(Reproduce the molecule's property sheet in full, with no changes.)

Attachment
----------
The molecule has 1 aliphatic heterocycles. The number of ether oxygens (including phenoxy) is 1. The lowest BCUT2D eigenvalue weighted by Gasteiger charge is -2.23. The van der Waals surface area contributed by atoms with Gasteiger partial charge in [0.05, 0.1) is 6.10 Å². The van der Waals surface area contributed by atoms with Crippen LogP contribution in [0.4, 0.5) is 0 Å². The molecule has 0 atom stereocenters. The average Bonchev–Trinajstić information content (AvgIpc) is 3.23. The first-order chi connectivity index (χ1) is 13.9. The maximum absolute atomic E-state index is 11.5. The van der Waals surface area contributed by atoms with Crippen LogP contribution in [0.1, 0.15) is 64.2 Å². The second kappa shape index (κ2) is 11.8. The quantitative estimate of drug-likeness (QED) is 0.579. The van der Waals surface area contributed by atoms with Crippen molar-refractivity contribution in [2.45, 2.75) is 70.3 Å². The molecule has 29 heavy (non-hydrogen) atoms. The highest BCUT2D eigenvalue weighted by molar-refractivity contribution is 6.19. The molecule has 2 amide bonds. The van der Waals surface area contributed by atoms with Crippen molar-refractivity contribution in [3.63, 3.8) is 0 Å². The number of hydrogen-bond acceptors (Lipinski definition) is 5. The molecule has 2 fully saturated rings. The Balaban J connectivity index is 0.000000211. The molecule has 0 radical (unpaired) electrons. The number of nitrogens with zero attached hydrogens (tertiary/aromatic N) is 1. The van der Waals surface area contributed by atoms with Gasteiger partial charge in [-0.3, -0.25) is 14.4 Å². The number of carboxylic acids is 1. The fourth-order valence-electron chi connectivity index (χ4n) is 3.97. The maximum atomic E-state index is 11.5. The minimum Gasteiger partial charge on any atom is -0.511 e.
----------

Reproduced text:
The molecule has 1 aliphatic heterocycles. The number of ether oxygens (including phenoxy) is 1. The lowest BCUT2D eigenvalue weighted by Gasteiger charge is -2.23. The van der Waals surface area contributed by atoms with Gasteiger partial charge in [0.05, 0.1) is 6.10 Å². The van der Waals surface area contributed by atoms with Crippen LogP contribution in [0.4, 0.5) is 0 Å². The molecule has 0 atom stereocenters. The average Bonchev–Trinajstić information content (AvgIpc) is 3.23. The first-order chi connectivity index (χ1) is 13.9. The maximum absolute atomic E-state index is 11.5. The van der Waals surface area contributed by atoms with Crippen LogP contribution in [0.1, 0.15) is 64.2 Å². The second kappa shape index (κ2) is 11.8. The quantitative estimate of drug-likeness (QED) is 0.579. The van der Waals surface area contributed by atoms with Crippen molar-refractivity contribution in [2.45, 2.75) is 70.3 Å². The molecule has 29 heavy (non-hydrogen) atoms. The highest BCUT2D eigenvalue weighted by molar-refractivity contribution is 6.19. The molecule has 2 amide bonds. The van der Waals surface area contributed by atoms with Crippen molar-refractivity contribution in [3.63, 3.8) is 0 Å². The number of hydrogen-bond acceptors (Lipinski definition) is 5. The molecule has 2 fully saturated rings. The Balaban J connectivity index is 0.000000211. The molecule has 0 radical (unpaired) electrons. The number of nitrogens with zero attached hydrogens (tertiary/aromatic N) is 1. The van der Waals surface area contributed by atoms with Gasteiger partial charge in [-0.3, -0.25) is 14.4 Å². The number of carboxylic acids is 1. The fourth-order valence-electron chi connectivity index (χ4n) is 3.97. The maximum atomic E-state index is 11.5. The minimum Gasteiger partial charge on any atom is -0.511 e.